Preeclampsia During Pregnancy

Preeclampsia During Pregnancy


Preeclamptic Pregnancy

Many women know what is gestosis – late toxemia in pregnancy. Unfortunately, the state of a woman suffering from gestosis can outgrow to preeclampsia, dangerous condition threatening both the baby and the mother.

What is Preeclampsia in Pregnancy?

Let’s speak about it in detail. As it’s universally known, gestosis is followed by high blood pressure and swelling. Preeclampsia has the same symptoms, but they are much more pronounced. Preeclampsia usually develops in late pregnancy: in the end of the second or in the third trimester.

Why this Condition Threatens Both the Mom and the Baby?

High blood pressure leads to deterioration of the blood circulation in the placenta, resulting in the insufficient supply of oxygen and nutrition of the baby.

It affects the baby’s development. Preeclampsia is dangerous for the mother too, as it affects the liver, the kidneys and the nervous system, especially the brain.

Preeclampsia has three stages: mild, moderate, and severe. Severe preeclampsia can outgrow into eclampsia that is discussed below.

Causes of Oreeclampsia

Causes of the preeclampsia occurrence in pregnancy remain unknown. However, scientists have determined few risk groups.

They include women:

  • with placental abnormalities;
  • that had preeclampsia in previous pregnancies;
  • primiparous;
  • having a hereditary disease history;
  • with a multiple pregnancy;
  • under 20 or over 35;
  • obese;
  • suffering from hypertension, kidney disease, etc.

Symptoms of Preeclampsia

Preeclamptic In Pregnancy

Mild preeclampsia does not always cause noticeable symptoms.

However, a more severe stage necessarily manifests some or all symptoms from the list below:

  • dizziness and headache;
  • severe pain in the upper abdomen;
  • weight gain over 3.5 kg per week;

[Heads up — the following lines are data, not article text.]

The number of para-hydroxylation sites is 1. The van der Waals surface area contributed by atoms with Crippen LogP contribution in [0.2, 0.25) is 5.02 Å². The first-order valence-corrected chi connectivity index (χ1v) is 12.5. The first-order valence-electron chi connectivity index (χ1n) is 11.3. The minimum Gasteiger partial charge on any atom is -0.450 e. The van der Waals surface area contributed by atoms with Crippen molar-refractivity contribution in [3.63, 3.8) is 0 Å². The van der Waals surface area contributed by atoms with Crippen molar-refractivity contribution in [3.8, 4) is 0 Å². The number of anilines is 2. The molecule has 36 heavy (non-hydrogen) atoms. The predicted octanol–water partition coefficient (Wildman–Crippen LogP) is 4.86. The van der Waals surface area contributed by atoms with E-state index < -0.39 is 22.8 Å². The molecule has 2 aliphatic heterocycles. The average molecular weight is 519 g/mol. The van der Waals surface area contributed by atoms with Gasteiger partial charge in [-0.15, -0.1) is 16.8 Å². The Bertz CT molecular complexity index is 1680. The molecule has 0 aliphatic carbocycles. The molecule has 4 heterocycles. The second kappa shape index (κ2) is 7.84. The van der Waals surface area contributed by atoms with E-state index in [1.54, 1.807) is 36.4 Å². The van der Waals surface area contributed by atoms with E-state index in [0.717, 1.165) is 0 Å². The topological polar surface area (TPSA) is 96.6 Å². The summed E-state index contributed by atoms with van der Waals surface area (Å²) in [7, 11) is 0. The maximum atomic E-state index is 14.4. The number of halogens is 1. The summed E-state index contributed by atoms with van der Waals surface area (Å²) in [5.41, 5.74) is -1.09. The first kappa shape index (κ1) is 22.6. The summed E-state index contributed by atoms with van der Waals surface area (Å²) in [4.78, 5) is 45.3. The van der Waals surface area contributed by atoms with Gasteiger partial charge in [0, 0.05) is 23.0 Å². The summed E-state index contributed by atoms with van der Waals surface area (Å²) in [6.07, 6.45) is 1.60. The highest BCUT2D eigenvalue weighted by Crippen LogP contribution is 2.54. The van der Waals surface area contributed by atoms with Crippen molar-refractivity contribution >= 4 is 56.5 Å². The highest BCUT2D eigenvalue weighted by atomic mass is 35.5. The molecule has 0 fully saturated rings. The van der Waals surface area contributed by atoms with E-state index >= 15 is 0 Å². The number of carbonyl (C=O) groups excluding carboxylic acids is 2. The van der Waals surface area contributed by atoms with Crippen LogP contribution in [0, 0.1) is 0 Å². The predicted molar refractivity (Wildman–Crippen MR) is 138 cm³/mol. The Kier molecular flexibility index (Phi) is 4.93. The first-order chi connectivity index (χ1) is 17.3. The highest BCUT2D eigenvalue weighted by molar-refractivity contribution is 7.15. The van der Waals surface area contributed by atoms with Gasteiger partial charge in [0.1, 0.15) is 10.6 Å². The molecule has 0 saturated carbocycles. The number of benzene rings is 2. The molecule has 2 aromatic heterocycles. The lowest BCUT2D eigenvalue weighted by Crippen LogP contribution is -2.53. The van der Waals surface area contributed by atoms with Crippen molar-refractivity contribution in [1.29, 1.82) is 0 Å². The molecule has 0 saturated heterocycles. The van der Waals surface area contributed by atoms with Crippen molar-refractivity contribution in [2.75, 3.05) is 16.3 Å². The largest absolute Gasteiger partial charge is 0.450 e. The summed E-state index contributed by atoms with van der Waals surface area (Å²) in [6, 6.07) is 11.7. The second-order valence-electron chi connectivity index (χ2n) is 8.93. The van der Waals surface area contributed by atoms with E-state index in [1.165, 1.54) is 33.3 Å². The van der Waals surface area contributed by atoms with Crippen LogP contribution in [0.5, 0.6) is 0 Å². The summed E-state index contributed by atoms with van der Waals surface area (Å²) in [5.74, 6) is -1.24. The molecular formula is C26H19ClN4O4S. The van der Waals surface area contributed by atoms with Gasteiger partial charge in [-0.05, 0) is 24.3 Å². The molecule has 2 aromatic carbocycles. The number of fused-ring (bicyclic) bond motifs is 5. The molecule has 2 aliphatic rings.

• sudden swelling of the face and extremities;
  • nausea and vomiting;
  • protein in the urine;
  • vision changes including reduced vision, seeing spots and light sensitivity.


Unfortunately, preeclampsia is not treatable. The only thing you can do is keeping the disease under control and alleviating the condition of the patient. First, it is necessary to fully examine the disease to ascertain its severity and select a maintenance therapy.

In the case of mild preeclampsia, the pregnant women are more likely to stay at home. Visiting the doctor several times a week to control the amount of protein in urine sample is sufficient. This parameter helps to track the progression of the illness in the most accurate way. In this case, the woman will have to reduce her physical activity, walk and exercise less.

In case of a more severe stage, the woman will be hospitalized. She may even be advised to stay in bed. This will increase the blood flow to the uterus improving the state of the baby. The doctor will also prescribe her medications reducing blood pressure.

If a woman at 37 weeks or over suffers from a severe preeclampsia, she will be most likely assigned to the induced labor. Especially if the cervix has already started to get ready for this process. By 38 weeks, the fetus is completely ready for the extrauterine life. Thus, there is no longer any need to delay pregnancy, complicating the condition of both the mother and the child.

If the woman is diagnosed with preeclampsia before 34 weeks, the doctor is likely to prescribe her corticosteroids – drugs accelerating the lungs’ development. It is done in order to minimize risks for the baby, if there would be a need to induce labor before term.

HELLP Syndrome

Some women with preeclampsia develop a condition called HELLP syndrome. The name of this disease is an acronym for: H- Hemolysis, the breakdown of red blood cells, EL-Elevated liver enzymes, LP- Low Platelets.

HELLP is characterized by pain at the top of the abdomen, vomiting, dizziness, resentment and malaise. Symptoms appear only after 35 weeks of pregnancy, while HELLP syndrome itself can develop much earlier. Therefore, all women diagnosed with preeclampsia should make HELLP tests.

In some cases, this disease develops after the delivery. In this case the woman is prescribed with drugs lowering blood pressure, preventing the occurrence of seizures and so on. In some cases, there is a need for blood transfusion. If the syndrome is detected before the delivery, it is necessary to induce labor as the further gestation may cause serious complications.

Prevention of Oreeclampsia

Unfortunately, today there are no successive methods of preventing preeclampsia. However, studies have shown that taking calcium, folic acid and vitamins reduce the risk of developing this disease.

What Should a Pregnant Woman Know About Preeclampsia?

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